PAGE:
What do above average investment returns have to do with contract years?

The road to easy street goes through the sewer. – John Madden

When it comes to drafting in fantasy sports pools, for nearly 60 million Canadian and Americans, a popular theme is to draft players who’re in the final year of their contract (known as a contract year) to achieve fantasy sports dominance. Sports fans have noticed that professional athletes tend to perform well during their contract year in the hopes of a material raise.

This phenomenon was anecdotal until researchers at the University of Missouri provided scientific support for the theory. Researchers compiled information on National Basketball Association (NBA) players who played at least 500 minutes and Major League Baseball (MLB) players who played at least 300 innings in each season. More than 230 NBA and MLB players were studied over a 10-year period. In a nutshell, the contract year syndrome was real and the often led to players improving their scoring statistics during the final year of their existing contract (let’s call it “incentive”).

However, this hasn’t always been the case, as was illustrated to Toronto Blue Jays fans when Jose Bautista seemed to disappear during his contract year in 2017. After averaging nearly 30 home runs a season for five years prior to his contract year, Jose Bautista went ice cold, hitting only 23 home runs and costing himself a lucrative long-term contract. But for every Jose Bautista, there’s a Joe Flacco, a Pascal Siakam, a John Tavares, and hundreds of other examples that parlay a great contract year into a lucrative long-term contract.

Is there historical precedent for investing that can put the odds in investors’ favour when it comes to forward returns?

Warren Buffet, one of the most successful investors of the past century, has amassed a fortune of nearly US$79 billion. Buffet attributes some of his success to being a contrarian investor. Warren Buffet famously said that “we simply attempt to be fearful when others are greedy and to be greedy only when others are fearful.” Investors know this investment truism to be accurate but it’s often hard to execute.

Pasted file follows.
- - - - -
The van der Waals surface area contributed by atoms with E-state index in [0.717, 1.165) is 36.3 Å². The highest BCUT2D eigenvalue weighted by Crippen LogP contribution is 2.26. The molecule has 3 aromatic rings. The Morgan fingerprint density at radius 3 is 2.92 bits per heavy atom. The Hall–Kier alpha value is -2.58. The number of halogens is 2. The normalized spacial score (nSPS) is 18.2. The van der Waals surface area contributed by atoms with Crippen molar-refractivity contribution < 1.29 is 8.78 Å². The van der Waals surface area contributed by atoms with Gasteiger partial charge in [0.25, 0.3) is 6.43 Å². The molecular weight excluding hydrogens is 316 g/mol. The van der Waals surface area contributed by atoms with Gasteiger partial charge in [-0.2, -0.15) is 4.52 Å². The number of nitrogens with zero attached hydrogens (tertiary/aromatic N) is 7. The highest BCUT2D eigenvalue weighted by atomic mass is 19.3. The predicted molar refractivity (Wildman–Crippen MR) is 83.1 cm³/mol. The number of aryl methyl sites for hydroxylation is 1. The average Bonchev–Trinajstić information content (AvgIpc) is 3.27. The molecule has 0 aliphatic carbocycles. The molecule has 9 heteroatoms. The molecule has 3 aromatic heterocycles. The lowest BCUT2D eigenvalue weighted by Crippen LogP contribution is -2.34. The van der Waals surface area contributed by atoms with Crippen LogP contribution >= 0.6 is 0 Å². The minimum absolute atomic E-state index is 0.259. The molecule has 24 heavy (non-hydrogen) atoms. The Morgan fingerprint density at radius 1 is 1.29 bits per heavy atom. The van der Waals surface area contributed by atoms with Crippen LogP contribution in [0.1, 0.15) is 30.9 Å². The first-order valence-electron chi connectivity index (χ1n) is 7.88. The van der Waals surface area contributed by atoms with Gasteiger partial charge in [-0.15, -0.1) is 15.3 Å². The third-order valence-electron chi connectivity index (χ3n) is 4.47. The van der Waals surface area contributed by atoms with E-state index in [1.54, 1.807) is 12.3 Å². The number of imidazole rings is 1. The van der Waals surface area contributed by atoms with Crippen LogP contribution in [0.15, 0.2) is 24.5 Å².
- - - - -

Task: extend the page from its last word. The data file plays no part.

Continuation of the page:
Is there a signal that investors can follow? One that we’ve often watched and referred to in the past has been the CBOE Volatility Index (VIX). The VIX Index is a real time market index that represents the market’s expectation of volatility over the next 30 days. For this, it’s known as the “fear gauge.”

Like an athlete entering a contract year, could the VIX Index above 30 provide clues in terms of forward expectations? Since 1990, the VIX has averaged approximately 19 while a measure above 30 signifies an aversion to riskier assets, including equities. Based on our work, we’ve found that when the VIX Index breaks above 30, it has historically marked an inflection point for corrections and bear markets. The VIX broke above 30 the last week of October 2020, so we returned to one of our favourite indicators and took a deeper look at the VIX Index to see what further insights it offered.

The chart below contrasts the VIX Index vs the percent drawdown from the 52-week high for the S&P 500 since 1990. The chart shows that spikes in the VIX (grey line) often occur during downside volatility in the S&P 500 Index (red line). It also appears that when the level of the VIX index goes over 30, the drawdown is near its end.

This chart compares the VIX Index to the S&P 500 Index performance, from 1990 to 2020. Spikes in the VIX Index often occur when the S&P 500 Index volatility is trending down. When the VIX index goes over 30, drawdowns are often near their end.

The table below contrasts six-month, one-year and two-year annualized returns for the S&P 500 Index since 1990, in periods when the VIX is greater than 30 and less than 30.  History would suggest that investors can improve their returns by becoming greedy and embracing risk when others are fearful and selling.